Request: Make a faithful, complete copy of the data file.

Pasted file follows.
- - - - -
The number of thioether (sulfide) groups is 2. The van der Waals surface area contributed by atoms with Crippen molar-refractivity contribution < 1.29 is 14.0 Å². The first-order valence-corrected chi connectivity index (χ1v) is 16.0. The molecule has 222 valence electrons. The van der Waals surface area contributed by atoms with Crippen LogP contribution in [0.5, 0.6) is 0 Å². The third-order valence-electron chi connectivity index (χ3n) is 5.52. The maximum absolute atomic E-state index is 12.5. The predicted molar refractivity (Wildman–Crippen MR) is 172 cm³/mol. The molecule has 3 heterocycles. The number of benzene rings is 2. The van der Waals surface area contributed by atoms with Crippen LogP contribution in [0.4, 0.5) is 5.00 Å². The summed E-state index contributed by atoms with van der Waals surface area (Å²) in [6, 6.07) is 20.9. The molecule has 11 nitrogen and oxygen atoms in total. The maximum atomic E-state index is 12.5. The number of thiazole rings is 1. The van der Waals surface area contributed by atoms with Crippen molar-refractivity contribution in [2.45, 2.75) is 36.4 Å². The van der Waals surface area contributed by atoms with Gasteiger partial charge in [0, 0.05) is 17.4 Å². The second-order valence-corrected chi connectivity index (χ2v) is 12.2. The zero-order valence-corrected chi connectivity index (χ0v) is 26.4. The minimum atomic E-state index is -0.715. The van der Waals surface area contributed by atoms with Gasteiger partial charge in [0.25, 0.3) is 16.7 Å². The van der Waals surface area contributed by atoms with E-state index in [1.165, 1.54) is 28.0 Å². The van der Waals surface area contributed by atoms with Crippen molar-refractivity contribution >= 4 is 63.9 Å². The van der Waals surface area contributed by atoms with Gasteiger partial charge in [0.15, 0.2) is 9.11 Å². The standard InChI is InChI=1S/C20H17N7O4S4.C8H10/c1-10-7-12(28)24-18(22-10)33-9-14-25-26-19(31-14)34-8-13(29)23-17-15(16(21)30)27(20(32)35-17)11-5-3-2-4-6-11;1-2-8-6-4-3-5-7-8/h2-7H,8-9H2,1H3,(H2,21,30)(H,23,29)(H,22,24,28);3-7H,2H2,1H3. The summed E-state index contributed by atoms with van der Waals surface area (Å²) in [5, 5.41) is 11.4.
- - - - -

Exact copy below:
The number of thioether (sulfide) groups is 2. The van der Waals surface area contributed by atoms with Crippen molar-refractivity contribution < 1.29 is 14.0 Å². The first-order valence-corrected chi connectivity index (χ1v) is 16.0. The molecule has 222 valence electrons. The van der Waals surface area contributed by atoms with Crippen LogP contribution in [0.5, 0.6) is 0 Å². The third-order valence-electron chi connectivity index (χ3n) is 5.52. The maximum absolute atomic E-state index is 12.5. The predicted molar refractivity (Wildman–Crippen MR) is 172 cm³/mol. The molecule has 3 heterocycles. The number of benzene rings is 2. The van der Waals surface area contributed by atoms with Crippen LogP contribution in [0.4, 0.5) is 5.00 Å². The summed E-state index contributed by atoms with van der Waals surface area (Å²) in [6, 6.07) is 20.9. The molecule has 11 nitrogen and oxygen atoms in total. The maximum atomic E-state index is 12.5. The number of thiazole rings is 1. The van der Waals surface area contributed by atoms with Crippen molar-refractivity contribution in [2.45, 2.75) is 36.4 Å². The van der Waals surface area contributed by atoms with Gasteiger partial charge in [0, 0.05) is 17.4 Å². The second-order valence-corrected chi connectivity index (χ2v) is 12.2. The zero-order valence-corrected chi connectivity index (χ0v) is 26.4. The minimum atomic E-state index is -0.715. The van der Waals surface area contributed by atoms with Gasteiger partial charge in [0.25, 0.3) is 16.7 Å². The van der Waals surface area contributed by atoms with E-state index in [1.165, 1.54) is 28.0 Å². The van der Waals surface area contributed by atoms with Crippen molar-refractivity contribution >= 4 is 63.9 Å². The van der Waals surface area contributed by atoms with Gasteiger partial charge in [0.15, 0.2) is 9.11 Å². The standard InChI is InChI=1S/C20H17N7O4S4.C8H10/c1-10-7-12(28)24-18(22-10)33-9-14-25-26-19(31-14)34-8-13(29)23-17-15(16(21)30)27(20(32)35-17)11-5-3-2-4-6-11;1-2-8-6-4-3-5-7-8/h2-7H,8-9H2,1H3,(H2,21,30)(H,23,29)(H,22,24,28);3-7H,2H2,1H3. The summed E-state index contributed by atoms with van der Waals surface area (Å²) in [5, 5.41) is 11.4.